Figure 3. RCS Coolant Pump and Crossover Piping

SI believes that the procedure, equipment and personnel featured in this program will be equivalent or superior to those that will form the industry-consensus approach for CASS ultrasonic examinations needed to successfully achieve Appendix VIII, (future) Supplement 9, “Qualification Requirements for Cast Austenitic Piping Welds.”

Ultrasonic Procedure – SI has crafted an ultrasonic examination procedure framework that is fully compliant with ASME Section XI, Mandatory Appendix III, Supplement 2, along with referenced Section XI Appendices as modified by the applicable regulatory documents.

Ultrasonic Equipment – SI has acquired and assembled the ultrasonic system components required by Code Case N-824 and Appendix III, Supplement 2, which includes the following:

  • Ultrasonic instrumentation capable of functioning over the entire expected range of examination frequencies. The standard examination frequency range extends from low-frequency, 500 KHz operation for RCS main loop piping welds through 1.0 MHz for pressurizer surge piping. 

SI has designed and acquired additional phased array transducers that meet the physical requirements of frequency, wave mode, and aperture size and are capable of generating the prescribed examination angles with the required focal properties. SI has designed and fabricated an assortment of wedge assemblies that will be mated with our phased array probes to provide effective sound field coupling to the CASS components being examined. SI’s wedge designs consider the CASS pipe outside diameter and thickness dimensions and employ natural wedge-to-material refraction to assure optimal energy transmission and sound field focusing.

SI also possesses several data encoding options that are necessary to acquire ultrasonic data over the expected range of component access and surface conditions. The encoding options will include:

  • Fully-automated scanning system, capable of driving the relatively large and heavy 500KHz phased array probes
  • The SI-developed Latitude manually-driven encoding system, which has been deployed during PDI-qualified dissimilar metal DM weld examinations in nuclear power plants

    Figure 4. Steam Generator Details

Examination Personnel – SI’s ultrasonic examination personnel are thoroughly trained and experienced in all elements of encoded ultrasonic data acquisition and analysis in nuclear plants. SI’s examiners have a minimum of 10 years of experience and hold multiple PDI qualifications in manual and encoded techniques. SI recognizes the challenges that exist with the examination of CASS piping welds and has developed a comprehensive program of specialized, mandatory training for personnel involved with CASS examinations. This training includes descriptions of coarse grain structures, their effect on the ultrasonic beam, and the expected ultrasonic response characteristics of metallurgical and flaw reflectors, as well as the evaluation of CASS component surface conditions.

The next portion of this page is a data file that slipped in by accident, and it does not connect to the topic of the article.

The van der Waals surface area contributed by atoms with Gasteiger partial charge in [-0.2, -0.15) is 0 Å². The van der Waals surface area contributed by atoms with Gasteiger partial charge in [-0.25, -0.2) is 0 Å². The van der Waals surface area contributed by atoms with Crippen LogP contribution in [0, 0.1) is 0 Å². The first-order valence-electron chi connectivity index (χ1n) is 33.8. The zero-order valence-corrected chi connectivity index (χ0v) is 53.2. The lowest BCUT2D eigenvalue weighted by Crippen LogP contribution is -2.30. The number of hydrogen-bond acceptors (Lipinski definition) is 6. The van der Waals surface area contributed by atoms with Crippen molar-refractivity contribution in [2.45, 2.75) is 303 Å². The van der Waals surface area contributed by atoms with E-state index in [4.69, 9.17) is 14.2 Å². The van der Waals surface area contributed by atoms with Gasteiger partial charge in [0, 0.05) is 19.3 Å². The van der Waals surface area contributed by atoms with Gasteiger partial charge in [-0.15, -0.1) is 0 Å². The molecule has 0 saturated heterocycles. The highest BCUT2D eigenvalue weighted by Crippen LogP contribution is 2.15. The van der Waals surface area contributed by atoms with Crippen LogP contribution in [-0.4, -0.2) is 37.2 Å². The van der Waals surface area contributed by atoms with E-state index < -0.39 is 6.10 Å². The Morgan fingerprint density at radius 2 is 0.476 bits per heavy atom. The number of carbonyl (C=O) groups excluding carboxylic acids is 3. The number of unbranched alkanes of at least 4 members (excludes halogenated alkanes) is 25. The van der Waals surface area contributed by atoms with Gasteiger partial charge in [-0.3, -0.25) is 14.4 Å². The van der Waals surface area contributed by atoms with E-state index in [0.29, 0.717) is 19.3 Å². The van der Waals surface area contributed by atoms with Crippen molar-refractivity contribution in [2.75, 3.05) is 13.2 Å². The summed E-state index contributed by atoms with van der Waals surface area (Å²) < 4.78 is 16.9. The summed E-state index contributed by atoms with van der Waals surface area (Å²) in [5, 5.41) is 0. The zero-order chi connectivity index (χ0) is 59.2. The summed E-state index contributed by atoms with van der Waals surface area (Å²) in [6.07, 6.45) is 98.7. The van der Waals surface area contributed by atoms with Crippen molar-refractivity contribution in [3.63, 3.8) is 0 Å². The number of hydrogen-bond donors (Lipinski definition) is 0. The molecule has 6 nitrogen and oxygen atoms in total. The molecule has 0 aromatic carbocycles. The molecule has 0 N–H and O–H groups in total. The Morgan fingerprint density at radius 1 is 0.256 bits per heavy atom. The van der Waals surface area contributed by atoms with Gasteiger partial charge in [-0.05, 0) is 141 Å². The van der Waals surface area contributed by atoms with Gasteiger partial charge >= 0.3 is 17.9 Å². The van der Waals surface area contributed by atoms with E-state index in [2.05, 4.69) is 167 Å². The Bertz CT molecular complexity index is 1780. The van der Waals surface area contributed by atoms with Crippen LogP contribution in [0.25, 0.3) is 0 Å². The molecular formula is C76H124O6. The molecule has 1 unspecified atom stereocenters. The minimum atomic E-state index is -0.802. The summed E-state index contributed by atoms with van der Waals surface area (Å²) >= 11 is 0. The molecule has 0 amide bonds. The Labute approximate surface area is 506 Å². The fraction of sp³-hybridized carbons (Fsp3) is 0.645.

Although not required by the ASME Code, SI has arranged for access to CASS piping system specimens from reputable sources to validate the efficiency of our data acquisition process and the performance of our ultrasonic examination techniques. The specimens represent various pipe sizes and wall thicknesses and contain flaws of known location and size to permit the validation and optimization of SI’s data acquisition and analysis processes. SI will thoroughly analyze, document, and publish the results of our system performance during the examination of the subject CASS specimens.

Figure 5. Pressurizer and Surge Line Details

Typical CASS Piping Weld Locations in PWR Reactor Coolant Systems
The following graphic illustrates the location and extent of CASS materials in the RCS of many PWR plants.

RCS Main Loop Piping Welds: This portion of the RCS contains large diameter butt welds that join centrifugally cast stainless steel (CCSS) piping segments to statically cast stainless steel (SCSS) elbows and reactor coolant pump (RCP) casings. RCS main loop piping includes the following subassemblies:

  • Hot leg piping from the Reactor Vessel Outlet to the SG Inlet
  • Cross-over piping from the SG Outlet to the RCP Inlet
  • Cold leg piping from the RCP Outlet to the RPV Inlet

Steam Generator Inlet / Outlet Nozzle DM Welds: These terminal end DM butt welds are present in PWR plants, both with and without safe ends between the SCSS elbows and the ferritic steel nozzle forgings. 

Pressurizer Surge Piping Welds: This portion of the RCS contains a series of butt welds fabricated using CCSS piping segments to SCSS elbows between the Pressurizer Surge nozzle end and the Hot Leg Surge nozzle. 

The CASS piping welds present in many PWR plants provide numerous and complicated challenges to their effective ultrasonic examinations. SI’s new CASS ultrasonic examination system will provide a new and meaningful solution.